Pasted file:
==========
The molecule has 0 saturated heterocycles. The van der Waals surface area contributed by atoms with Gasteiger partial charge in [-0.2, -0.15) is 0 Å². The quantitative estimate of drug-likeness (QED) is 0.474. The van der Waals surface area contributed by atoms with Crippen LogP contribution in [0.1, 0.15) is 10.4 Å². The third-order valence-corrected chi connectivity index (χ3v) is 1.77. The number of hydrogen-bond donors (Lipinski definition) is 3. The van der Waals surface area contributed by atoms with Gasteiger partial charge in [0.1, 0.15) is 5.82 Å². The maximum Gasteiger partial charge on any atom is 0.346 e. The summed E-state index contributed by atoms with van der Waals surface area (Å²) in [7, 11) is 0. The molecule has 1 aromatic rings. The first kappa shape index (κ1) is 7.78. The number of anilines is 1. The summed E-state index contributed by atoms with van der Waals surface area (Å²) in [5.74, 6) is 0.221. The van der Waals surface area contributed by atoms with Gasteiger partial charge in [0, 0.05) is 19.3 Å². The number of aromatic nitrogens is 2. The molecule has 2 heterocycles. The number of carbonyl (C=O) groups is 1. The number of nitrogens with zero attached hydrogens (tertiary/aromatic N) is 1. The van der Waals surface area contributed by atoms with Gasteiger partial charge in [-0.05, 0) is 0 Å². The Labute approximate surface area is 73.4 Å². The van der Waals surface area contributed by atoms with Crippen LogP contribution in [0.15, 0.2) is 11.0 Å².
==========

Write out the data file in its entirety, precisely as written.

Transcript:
The molecule has 0 saturated heterocycles. The van der Waals surface area contributed by atoms with Gasteiger partial charge in [-0.2, -0.15) is 0 Å². The quantitative estimate of drug-likeness (QED) is 0.474. The van der Waals surface area contributed by atoms with Crippen LogP contribution in [0.1, 0.15) is 10.4 Å². The third-order valence-corrected chi connectivity index (χ3v) is 1.77. The number of hydrogen-bond donors (Lipinski definition) is 3. The van der Waals surface area contributed by atoms with Gasteiger partial charge in [0.1, 0.15) is 5.82 Å². The maximum Gasteiger partial charge on any atom is 0.346 e. The summed E-state index contributed by atoms with van der Waals surface area (Å²) in [7, 11) is 0. The molecule has 1 aromatic rings. The first kappa shape index (κ1) is 7.78. The number of anilines is 1. The summed E-state index contributed by atoms with van der Waals surface area (Å²) in [5.74, 6) is 0.221. The van der Waals surface area contributed by atoms with Gasteiger partial charge in [0, 0.05) is 19.3 Å². The number of aromatic nitrogens is 2. The molecule has 2 heterocycles. The number of carbonyl (C=O) groups is 1. The number of nitrogens with zero attached hydrogens (tertiary/aromatic N) is 1. The van der Waals surface area contributed by atoms with Gasteiger partial charge in [-0.05, 0) is 0 Å². The Labute approximate surface area is 73.4 Å². The van der Waals surface area contributed by atoms with Crippen LogP contribution in [0.15, 0.2) is 11.0 Å².